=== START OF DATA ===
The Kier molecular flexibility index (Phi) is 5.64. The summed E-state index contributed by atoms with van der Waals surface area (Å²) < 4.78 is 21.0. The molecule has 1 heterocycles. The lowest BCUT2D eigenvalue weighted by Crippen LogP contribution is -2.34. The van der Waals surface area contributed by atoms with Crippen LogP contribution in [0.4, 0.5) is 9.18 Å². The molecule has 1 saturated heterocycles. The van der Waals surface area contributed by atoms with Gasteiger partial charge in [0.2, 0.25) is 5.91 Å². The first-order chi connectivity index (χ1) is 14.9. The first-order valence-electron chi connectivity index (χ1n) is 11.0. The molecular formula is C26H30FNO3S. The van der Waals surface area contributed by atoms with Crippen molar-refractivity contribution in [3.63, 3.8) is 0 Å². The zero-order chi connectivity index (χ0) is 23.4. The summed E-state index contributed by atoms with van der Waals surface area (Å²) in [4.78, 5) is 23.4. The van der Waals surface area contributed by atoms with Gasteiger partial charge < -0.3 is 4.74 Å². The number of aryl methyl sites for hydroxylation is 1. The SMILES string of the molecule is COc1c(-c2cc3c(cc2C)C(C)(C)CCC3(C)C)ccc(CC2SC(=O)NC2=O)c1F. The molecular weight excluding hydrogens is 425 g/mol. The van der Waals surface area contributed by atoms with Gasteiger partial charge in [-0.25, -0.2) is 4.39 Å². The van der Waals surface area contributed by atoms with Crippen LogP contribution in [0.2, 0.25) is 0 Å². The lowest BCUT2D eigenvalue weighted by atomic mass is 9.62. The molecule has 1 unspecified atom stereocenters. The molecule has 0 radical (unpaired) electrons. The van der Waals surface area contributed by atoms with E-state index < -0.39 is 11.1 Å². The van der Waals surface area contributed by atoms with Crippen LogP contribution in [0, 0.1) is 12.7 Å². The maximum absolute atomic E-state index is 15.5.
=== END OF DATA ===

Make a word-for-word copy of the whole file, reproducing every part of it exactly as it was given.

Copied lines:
The Kier molecular flexibility index (Phi) is 5.64. The summed E-state index contributed by atoms with van der Waals surface area (Å²) < 4.78 is 21.0. The molecule has 1 heterocycles. The lowest BCUT2D eigenvalue weighted by Crippen LogP contribution is -2.34. The van der Waals surface area contributed by atoms with Crippen LogP contribution in [0.4, 0.5) is 9.18 Å². The molecule has 1 saturated heterocycles. The van der Waals surface area contributed by atoms with Gasteiger partial charge in [0.2, 0.25) is 5.91 Å². The first-order chi connectivity index (χ1) is 14.9. The first-order valence-electron chi connectivity index (χ1n) is 11.0. The molecular formula is C26H30FNO3S. The van der Waals surface area contributed by atoms with Crippen molar-refractivity contribution in [3.63, 3.8) is 0 Å². The zero-order chi connectivity index (χ0) is 23.4. The summed E-state index contributed by atoms with van der Waals surface area (Å²) in [4.78, 5) is 23.4. The van der Waals surface area contributed by atoms with Gasteiger partial charge < -0.3 is 4.74 Å². The number of aryl methyl sites for hydroxylation is 1. The SMILES string of the molecule is COc1c(-c2cc3c(cc2C)C(C)(C)CCC3(C)C)ccc(CC2SC(=O)NC2=O)c1F. The molecular weight excluding hydrogens is 425 g/mol. The van der Waals surface area contributed by atoms with Gasteiger partial charge in [-0.25, -0.2) is 4.39 Å². The van der Waals surface area contributed by atoms with Crippen LogP contribution in [0.2, 0.25) is 0 Å². The lowest BCUT2D eigenvalue weighted by atomic mass is 9.62. The molecule has 1 unspecified atom stereocenters. The molecule has 0 radical (unpaired) electrons. The van der Waals surface area contributed by atoms with E-state index < -0.39 is 11.1 Å². The van der Waals surface area contributed by atoms with Crippen LogP contribution in [0, 0.1) is 12.7 Å². The maximum absolute atomic E-state index is 15.5.